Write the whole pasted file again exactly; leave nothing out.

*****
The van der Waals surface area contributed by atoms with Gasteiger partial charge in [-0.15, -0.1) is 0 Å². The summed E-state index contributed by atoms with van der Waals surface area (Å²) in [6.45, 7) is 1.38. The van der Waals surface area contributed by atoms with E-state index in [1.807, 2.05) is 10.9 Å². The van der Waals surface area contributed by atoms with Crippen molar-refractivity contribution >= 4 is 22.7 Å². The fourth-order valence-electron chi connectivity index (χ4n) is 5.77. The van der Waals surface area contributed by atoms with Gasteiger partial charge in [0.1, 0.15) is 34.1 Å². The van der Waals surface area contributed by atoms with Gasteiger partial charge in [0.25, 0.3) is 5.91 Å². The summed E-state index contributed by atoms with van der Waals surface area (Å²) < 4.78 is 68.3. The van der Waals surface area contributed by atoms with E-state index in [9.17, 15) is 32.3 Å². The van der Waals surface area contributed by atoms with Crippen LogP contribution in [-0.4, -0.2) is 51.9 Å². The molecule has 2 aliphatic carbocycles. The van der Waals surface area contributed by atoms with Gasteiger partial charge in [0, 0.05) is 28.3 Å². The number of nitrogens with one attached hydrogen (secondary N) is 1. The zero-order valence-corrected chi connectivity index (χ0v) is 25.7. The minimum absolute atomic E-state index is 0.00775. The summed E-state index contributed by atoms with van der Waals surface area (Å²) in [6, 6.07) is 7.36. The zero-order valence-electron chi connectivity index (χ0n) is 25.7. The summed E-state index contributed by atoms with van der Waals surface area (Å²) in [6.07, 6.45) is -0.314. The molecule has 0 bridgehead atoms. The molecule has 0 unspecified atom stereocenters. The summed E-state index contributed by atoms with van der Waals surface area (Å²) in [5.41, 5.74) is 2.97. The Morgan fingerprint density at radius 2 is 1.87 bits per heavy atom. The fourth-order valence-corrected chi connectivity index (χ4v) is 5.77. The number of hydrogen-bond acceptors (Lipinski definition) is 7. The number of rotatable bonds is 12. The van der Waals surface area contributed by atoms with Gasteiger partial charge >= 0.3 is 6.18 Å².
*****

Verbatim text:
The van der Waals surface area contributed by atoms with Gasteiger partial charge in [-0.15, -0.1) is 0 Å². The summed E-state index contributed by atoms with van der Waals surface area (Å²) in [6.45, 7) is 1.38. The van der Waals surface area contributed by atoms with E-state index in [1.807, 2.05) is 10.9 Å². The van der Waals surface area contributed by atoms with Crippen molar-refractivity contribution >= 4 is 22.7 Å². The fourth-order valence-electron chi connectivity index (χ4n) is 5.77. The van der Waals surface area contributed by atoms with Gasteiger partial charge in [0.1, 0.15) is 34.1 Å². The van der Waals surface area contributed by atoms with Gasteiger partial charge in [0.25, 0.3) is 5.91 Å². The summed E-state index contributed by atoms with van der Waals surface area (Å²) < 4.78 is 68.3. The van der Waals surface area contributed by atoms with E-state index in [9.17, 15) is 32.3 Å². The van der Waals surface area contributed by atoms with Crippen LogP contribution in [-0.4, -0.2) is 51.9 Å². The molecule has 2 aliphatic carbocycles. The van der Waals surface area contributed by atoms with Gasteiger partial charge in [0, 0.05) is 28.3 Å². The number of nitrogens with one attached hydrogen (secondary N) is 1. The zero-order valence-corrected chi connectivity index (χ0v) is 25.7. The minimum absolute atomic E-state index is 0.00775. The summed E-state index contributed by atoms with van der Waals surface area (Å²) in [6, 6.07) is 7.36. The zero-order valence-electron chi connectivity index (χ0n) is 25.7. The summed E-state index contributed by atoms with van der Waals surface area (Å²) in [6.07, 6.45) is -0.314. The molecule has 0 bridgehead atoms. The molecule has 0 unspecified atom stereocenters. The summed E-state index contributed by atoms with van der Waals surface area (Å²) in [5.41, 5.74) is 2.97. The Morgan fingerprint density at radius 2 is 1.87 bits per heavy atom. The fourth-order valence-corrected chi connectivity index (χ4v) is 5.77. The number of hydrogen-bond acceptors (Lipinski definition) is 7. The number of rotatable bonds is 12. The van der Waals surface area contributed by atoms with Gasteiger partial charge >= 0.3 is 6.18 Å².